Grass, and it is ragged. Later, it could almost be called a lawn, but we are not good enough for lawns. We carve our place out in the woods – my mother, a woodswoman who grew up not only in British Columbia, but during the Depression, a girl who went to a one-room schoolhouse where she learned Shakespeare, a girl who lived on a farm with hired men, animals that got butchered, in a house that had the only indoor plumbing in town.

Her father had a library with red leatherbound books in English, French and German. 

She brings all this with her as we settle amongst normal American people who have refrigerators bulging with food, more than one car, so many clothes that girls don’t wear the same thing twice to school. I watch them, these girls with their perfectly fitting corduroys they wear so casually, a different color each day.

We are not poor. This is not a ghetto. Our house is large and white and clapboard, built before there were cars, I think. And I have traveled through Europe and taken music lessons and ballet and gone to operas and concerts and even a private school here and there. But I cannot buy a new pair of jeans and these girls never wear the same pair twice. 

I am new in this school, but it’s no excuse. I am paralyzed in the crowd of kids who laugh and tease and talk to one another. I didn’t used to be like this, quiet, a wallflower. Something has happened. I’ve lost my touch. And now I cannot speak hardly at all. 

I plan and strategize to make my clothes stretch over the five days of school. I turn a shirt-dress bought three years ago into a shirt. That’s one. I get a hand-me-down from my mother, and it works. That’s two. I time my favorite outfit for the day I am most likely to pass David Sheel, but I never see him on the days I should. 

In the mornings I stand on one side of a railing and lean across, over an open stairway, to a rack of hanging clothes on the other side, wedged under a slanting roof. The clothes are covered with a white sheet. 

This is the woodsiness, the roughness that my mother brings with her that my father cannot mitigate. He has his Beethoven records and his evening glass of whiskey and soda, his Somerset Maugham novel. 

But he is happiest when he can leave the house and get somehow with a credit card that still works to a restaurant, the kind that treat you like nobility. 

My mother does not fit in this expanse of white linen, high heels do not come naturally to her, nor the lipstick, so he brings me. We leave my mother behind and my two little sisters, and I am my father’s date. And we fit perfectly together, like deft dance partners. This part comes easily, the gentle nod to the maitre d’, stepping smoothly past my father who indicates that I, the lady, may go first. My mother would hesitate here and miss the beat.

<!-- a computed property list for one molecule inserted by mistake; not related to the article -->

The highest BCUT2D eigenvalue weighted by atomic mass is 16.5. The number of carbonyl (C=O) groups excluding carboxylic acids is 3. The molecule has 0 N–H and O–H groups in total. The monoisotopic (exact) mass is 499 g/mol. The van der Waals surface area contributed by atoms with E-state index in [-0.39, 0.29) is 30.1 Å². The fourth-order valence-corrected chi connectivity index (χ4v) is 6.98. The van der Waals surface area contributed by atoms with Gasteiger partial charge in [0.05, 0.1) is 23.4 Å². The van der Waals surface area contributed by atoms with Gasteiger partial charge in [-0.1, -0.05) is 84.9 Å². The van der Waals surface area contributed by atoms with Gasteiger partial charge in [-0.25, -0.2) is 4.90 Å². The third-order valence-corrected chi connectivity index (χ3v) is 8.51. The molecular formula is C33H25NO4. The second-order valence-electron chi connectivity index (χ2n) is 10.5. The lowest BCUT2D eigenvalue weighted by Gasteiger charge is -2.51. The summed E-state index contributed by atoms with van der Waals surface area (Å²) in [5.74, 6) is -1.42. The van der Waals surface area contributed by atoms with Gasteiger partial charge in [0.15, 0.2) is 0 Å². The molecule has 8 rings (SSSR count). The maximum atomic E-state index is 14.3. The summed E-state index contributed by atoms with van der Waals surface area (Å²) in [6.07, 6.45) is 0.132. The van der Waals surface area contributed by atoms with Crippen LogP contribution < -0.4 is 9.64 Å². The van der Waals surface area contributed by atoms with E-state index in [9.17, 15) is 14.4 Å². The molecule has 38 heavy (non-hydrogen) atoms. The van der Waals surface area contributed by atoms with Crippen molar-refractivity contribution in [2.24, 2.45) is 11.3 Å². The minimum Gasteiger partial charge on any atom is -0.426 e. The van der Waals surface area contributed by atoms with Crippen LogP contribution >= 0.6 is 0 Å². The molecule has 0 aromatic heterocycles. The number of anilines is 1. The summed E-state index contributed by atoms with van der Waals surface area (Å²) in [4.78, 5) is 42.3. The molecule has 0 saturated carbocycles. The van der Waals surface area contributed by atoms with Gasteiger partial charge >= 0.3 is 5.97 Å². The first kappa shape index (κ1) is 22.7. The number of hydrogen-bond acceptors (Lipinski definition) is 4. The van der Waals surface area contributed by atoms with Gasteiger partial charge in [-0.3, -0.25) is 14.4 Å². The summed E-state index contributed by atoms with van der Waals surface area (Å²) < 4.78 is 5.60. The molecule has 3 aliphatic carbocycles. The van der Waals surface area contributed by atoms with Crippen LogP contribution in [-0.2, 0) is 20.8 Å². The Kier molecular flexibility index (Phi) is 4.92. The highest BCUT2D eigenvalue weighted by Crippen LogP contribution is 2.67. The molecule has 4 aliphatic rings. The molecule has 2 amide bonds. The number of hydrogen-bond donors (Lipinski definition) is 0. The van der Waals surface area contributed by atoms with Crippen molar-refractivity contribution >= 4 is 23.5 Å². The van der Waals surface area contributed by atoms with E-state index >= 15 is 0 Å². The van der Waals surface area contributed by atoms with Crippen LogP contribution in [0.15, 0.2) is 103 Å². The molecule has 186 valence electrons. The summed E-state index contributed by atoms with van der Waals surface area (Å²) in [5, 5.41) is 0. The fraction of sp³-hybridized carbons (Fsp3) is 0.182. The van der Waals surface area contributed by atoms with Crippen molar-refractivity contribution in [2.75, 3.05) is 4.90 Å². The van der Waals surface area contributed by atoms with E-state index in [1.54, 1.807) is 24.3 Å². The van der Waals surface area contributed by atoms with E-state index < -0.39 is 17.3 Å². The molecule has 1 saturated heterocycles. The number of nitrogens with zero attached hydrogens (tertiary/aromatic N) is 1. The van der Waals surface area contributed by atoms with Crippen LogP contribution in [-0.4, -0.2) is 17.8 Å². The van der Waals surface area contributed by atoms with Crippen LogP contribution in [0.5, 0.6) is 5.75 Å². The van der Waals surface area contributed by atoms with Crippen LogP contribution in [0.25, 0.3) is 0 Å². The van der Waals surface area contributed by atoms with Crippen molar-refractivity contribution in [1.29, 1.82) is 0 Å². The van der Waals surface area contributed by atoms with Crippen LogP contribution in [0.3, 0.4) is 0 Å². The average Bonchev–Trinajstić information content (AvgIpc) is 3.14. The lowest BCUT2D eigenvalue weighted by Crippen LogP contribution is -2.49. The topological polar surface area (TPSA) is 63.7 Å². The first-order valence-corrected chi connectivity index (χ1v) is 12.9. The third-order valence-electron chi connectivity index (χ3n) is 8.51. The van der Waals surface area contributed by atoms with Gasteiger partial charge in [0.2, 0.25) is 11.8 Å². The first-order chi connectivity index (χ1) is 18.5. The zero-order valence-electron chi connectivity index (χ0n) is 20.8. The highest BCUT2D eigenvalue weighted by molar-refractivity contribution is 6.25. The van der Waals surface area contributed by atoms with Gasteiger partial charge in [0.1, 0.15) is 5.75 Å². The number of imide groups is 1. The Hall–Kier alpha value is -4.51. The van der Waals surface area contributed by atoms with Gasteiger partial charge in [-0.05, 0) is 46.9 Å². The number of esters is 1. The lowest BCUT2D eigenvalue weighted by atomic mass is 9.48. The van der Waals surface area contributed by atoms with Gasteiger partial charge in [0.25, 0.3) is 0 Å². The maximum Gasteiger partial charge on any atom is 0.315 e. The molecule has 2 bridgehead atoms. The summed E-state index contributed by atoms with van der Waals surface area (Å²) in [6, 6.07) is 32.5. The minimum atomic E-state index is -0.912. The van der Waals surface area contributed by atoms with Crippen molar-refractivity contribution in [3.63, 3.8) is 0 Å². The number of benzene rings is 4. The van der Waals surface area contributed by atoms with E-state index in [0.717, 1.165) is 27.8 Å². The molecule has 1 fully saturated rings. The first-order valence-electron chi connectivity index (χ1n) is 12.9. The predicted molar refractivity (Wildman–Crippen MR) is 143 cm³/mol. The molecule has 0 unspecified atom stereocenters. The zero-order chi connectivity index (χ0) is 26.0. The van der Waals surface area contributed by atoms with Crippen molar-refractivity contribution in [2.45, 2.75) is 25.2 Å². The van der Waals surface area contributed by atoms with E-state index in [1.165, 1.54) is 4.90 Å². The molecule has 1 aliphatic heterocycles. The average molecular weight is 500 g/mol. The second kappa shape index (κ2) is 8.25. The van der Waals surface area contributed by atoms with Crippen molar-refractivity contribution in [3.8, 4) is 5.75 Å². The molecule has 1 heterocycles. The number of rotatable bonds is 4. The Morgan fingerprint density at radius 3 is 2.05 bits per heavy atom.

Thursday, August 01, 2013

NIGHT OUT


My father drives the rented car past the office building on Sunset Boulevard where I have a job. It’s night and we’ve just had our requisite dinner, the kind we always have, the kind we both like, with white table cloths, doting waiters, a muffled world that comes with the sense that we can order whatever we want. 

I forgot, as I always did, what it would actually be like to sit across from my father at a table. I forgot how he would do all the talking, how my words would disappear out of me as if they had never been there.

But now I am showing him the town, this new city where I have lived for a year. The office building I point to stands tastefully on the edge of Beverly Hills. Up there on the fourth floor I spend my days sitting in a corner at an IBM Selectric outside Marty’s office while he shouts and yells through the open door at me or into the phone, making deals for writers and directors. 

We glide past the building into the lights and traffic of Sunset. During the day I walk along this stretch of sidewalk at lunchtime, sometimes giving in to the temptation of an over-priced lunch, then drifting into the little dress shop where I found the dress I am wearing – deep greens and blues like the James Taylor song, shot through with gold threads. 

“The trouble is,” my father says, his voice grave. He is summing up our evening together now. It is time for him to say something important. He does not just want to drop me off. He needs to make a proclamation now after seeing my life here.

I showed him our cottage earlier. I made it quick because Jeffrey was hiding in the closet. Jeffrey didn’t feel like saying hello or coming out to dinner so he hid in the closet while I gave my father a glance at the kitchen with its sticky yellow linoleum floor, the living room with its lime-green-and-white shag rug and Salvation Army furniture, and the bedroom with the squares of mirror stuck to one wall.